Doi Inthanon National Park

From Wikipedia, the free encyclopedia
Jump to navigation Jump to search
Doi Inthanon National Park
IUCN category II (national park)
น้ำตกวชิรธาร อุทยานแห่งชาติลำดับที่44 อุทยานแห่งชาติดอยอินทนนท์.jpg
The Wachirathan Waterfall, Doi Inthanon National Park, the highest point in Thailand
Map showing the location of Doi Inthanon National Park
Map showing the location of Doi Inthanon National Park
Location within Thailand
LocationChom Thong District, Chiang Mai Province, Thailand
Coordinates18°35′32″N 98°29′12″E / 18.59222°N 98.48667°E / 18.59222; 98.48667Coordinates: 18°35′32″N 98°29′12″E / 18.59222°N 98.48667°E / 18.59222; 98.48667
Area482 km2
Governing bodyDept of National Parks
WebsiteDoi Inthanon NP

Doi Inthanon National Park (Thai: อุทยานแห่งชาติดอยอินทนนท์),[1] nicknamed "the roof of Thailand", is in the Thanon Thong Chai Range, Chom Thong District, Chiang Mai Province, northern Thailand.[2] It includes Doi Inthanon, the country's highest mountain. Established in 1972, it is 482 square kilometres (186 sq mi) in size.[3]

Pin of the highest point of Thailand in Doi Inthanon National Park
The Wachirathan Waterfall in Doi Inthanon National Park


The park is approximately 60 kilometres (37 mi) from Chiang Mai. It includes Karen and Meo Hmong villages of about 4,500 people.[4] Its elevation ranges between 800–2,565 metres (2,625–8,415 ft). Within its borders are a number of waterfalls: Mae Klang Falls, Wachiratan Falls, Siriphum Falls, and Mae Ya Falls.[2] The park has varied climatic and ecologically different sections.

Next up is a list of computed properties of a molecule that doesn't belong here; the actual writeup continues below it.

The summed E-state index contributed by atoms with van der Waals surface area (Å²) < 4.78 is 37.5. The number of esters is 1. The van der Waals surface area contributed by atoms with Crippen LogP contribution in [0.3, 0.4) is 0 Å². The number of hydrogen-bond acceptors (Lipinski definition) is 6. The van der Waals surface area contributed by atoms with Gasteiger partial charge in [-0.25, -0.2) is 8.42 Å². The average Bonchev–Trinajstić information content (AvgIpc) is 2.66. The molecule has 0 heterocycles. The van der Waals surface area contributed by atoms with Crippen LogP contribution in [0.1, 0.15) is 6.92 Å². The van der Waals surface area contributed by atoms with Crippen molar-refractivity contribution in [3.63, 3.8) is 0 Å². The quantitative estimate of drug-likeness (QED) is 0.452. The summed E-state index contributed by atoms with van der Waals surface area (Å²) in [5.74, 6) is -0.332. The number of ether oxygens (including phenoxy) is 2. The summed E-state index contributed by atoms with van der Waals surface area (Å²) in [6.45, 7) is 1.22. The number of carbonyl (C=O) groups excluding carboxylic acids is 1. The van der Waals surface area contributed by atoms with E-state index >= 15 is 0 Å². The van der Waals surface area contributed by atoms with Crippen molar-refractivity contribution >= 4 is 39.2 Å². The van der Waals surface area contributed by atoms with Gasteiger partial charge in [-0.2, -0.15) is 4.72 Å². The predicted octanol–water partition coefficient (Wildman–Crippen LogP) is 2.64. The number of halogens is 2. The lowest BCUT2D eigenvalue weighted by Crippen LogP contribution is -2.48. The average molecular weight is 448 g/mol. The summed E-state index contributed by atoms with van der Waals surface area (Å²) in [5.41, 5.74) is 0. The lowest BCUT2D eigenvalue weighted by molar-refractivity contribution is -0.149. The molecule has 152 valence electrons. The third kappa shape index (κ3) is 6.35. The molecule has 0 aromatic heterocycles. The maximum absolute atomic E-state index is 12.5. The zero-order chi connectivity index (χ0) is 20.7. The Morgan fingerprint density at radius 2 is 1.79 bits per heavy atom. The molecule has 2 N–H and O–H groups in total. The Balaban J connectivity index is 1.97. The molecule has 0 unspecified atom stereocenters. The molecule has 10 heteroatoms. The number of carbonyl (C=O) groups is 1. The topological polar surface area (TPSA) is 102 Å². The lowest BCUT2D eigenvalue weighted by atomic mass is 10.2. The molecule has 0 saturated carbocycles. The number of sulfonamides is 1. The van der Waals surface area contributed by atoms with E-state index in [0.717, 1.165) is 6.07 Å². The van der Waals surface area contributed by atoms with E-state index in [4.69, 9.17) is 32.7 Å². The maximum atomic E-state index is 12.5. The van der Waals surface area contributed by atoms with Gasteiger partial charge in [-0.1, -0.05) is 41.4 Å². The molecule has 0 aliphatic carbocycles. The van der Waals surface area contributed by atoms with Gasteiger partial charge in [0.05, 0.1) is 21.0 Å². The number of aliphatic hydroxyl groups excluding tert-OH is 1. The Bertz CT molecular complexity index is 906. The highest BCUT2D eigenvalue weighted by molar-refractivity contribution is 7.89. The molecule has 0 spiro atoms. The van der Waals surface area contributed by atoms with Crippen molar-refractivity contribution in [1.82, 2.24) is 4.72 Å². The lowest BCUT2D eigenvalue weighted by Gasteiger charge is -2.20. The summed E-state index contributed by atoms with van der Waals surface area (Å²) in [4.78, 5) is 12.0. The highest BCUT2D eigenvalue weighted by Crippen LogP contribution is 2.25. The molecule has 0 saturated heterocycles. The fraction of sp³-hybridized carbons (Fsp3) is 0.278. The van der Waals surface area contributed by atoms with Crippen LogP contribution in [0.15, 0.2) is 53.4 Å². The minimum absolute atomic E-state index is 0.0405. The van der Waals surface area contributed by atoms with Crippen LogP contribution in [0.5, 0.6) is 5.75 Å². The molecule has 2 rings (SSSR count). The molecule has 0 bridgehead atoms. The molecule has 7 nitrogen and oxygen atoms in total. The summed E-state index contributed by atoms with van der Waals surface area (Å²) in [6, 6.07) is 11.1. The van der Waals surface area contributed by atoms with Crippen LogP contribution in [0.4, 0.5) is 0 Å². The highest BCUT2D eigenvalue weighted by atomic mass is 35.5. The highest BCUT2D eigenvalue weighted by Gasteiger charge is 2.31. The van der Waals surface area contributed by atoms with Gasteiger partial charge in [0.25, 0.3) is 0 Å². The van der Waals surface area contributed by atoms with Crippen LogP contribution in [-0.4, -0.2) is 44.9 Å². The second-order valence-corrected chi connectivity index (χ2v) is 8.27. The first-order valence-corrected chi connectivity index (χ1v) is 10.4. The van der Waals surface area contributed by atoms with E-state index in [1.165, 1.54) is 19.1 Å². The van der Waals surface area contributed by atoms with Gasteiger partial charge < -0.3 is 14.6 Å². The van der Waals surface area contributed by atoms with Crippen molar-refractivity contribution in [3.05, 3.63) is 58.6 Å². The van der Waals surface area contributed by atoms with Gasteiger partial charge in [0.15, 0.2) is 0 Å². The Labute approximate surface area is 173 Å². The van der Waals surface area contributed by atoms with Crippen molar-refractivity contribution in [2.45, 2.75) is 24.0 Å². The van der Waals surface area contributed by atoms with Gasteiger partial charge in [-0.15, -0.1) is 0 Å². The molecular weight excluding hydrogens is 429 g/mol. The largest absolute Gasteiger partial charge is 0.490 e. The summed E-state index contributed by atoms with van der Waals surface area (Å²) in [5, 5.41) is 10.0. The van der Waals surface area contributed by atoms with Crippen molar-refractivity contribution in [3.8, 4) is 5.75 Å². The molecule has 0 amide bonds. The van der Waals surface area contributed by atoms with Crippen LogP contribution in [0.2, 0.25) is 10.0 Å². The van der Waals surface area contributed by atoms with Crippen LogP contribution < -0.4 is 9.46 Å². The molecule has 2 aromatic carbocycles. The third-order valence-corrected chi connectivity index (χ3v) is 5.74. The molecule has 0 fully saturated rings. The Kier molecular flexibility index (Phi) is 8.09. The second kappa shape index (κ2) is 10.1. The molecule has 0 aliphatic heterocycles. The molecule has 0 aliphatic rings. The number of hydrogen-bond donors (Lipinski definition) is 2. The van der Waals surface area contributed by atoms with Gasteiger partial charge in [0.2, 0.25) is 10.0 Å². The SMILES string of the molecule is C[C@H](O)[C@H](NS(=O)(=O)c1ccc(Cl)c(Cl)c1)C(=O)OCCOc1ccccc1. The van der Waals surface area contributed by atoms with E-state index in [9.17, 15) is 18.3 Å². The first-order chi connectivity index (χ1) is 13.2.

Flora and fauna[edit]

Flora includes evergreen cloud forest, sphagnum bog, and deciduous dipterocarp forest.[3] There are some relict pines.[2] With 383 avifauna species,[5] it ranks second among Thailand's national parks in number of bird species.[6]

Reptile species in Doi Inthanon National Park include:[7]

Amphibian species in Doi Inthanon National Park include:[7]



  1. ^ Pronunciation
  2. ^ a b c "Doi Inthanon National Park". Tourism Authority of Thailand (TAT). Archived from the original on 1 May 2015. Retrieved 1 May 2015.
  3. ^ a b "Jungle Law in Thailand's Forests". New Scientist. 18 Nov 1989. pp. 43–. ISSN 0262-4079. Retrieved 20 Nov 2014.
  4. ^ Zeppel, Heather (2006). Indigenous Ecotourism: Sustainable Development and Management. CABI. pp. 237–. ISBN 978-1-84593-124-7. Retrieved 1 Oct 2011.
  5. ^ Poultney, Trevor (1 Jan 2003). Environments: Asia Pacific. Curriculum Press. pp. 22–. ISBN 978-1-86366-567-4. Retrieved 1 Oct 2011.
  6. ^ Elliot, Stephan; Cubitt, Gerald (2001). THE NATIONAL PARKS and other Wild Places of THAILAND. New Holland Publishers (UK) Ltd. pp. 62–67. ISBN 9781859748862.
  7. ^ a b Kirati Kunya, Montri Sumontha, Nonn Panitvong, Wuttipong Dongkumfu, Thana Sirisamphan and Olivier S. G. Pauwels. 2015. A New Forest-dwelling Bent-toed Gecko (Squamata: Gekkonidae: Cyrtodactylus) from Doi Inthanon, Chiang Mai Province, northern Thailand. Zootaxa. 3905(4):573-584. [p.579] DOI: 10.11646/zootaxa.3905.4.9
  8. ^

External links[edit]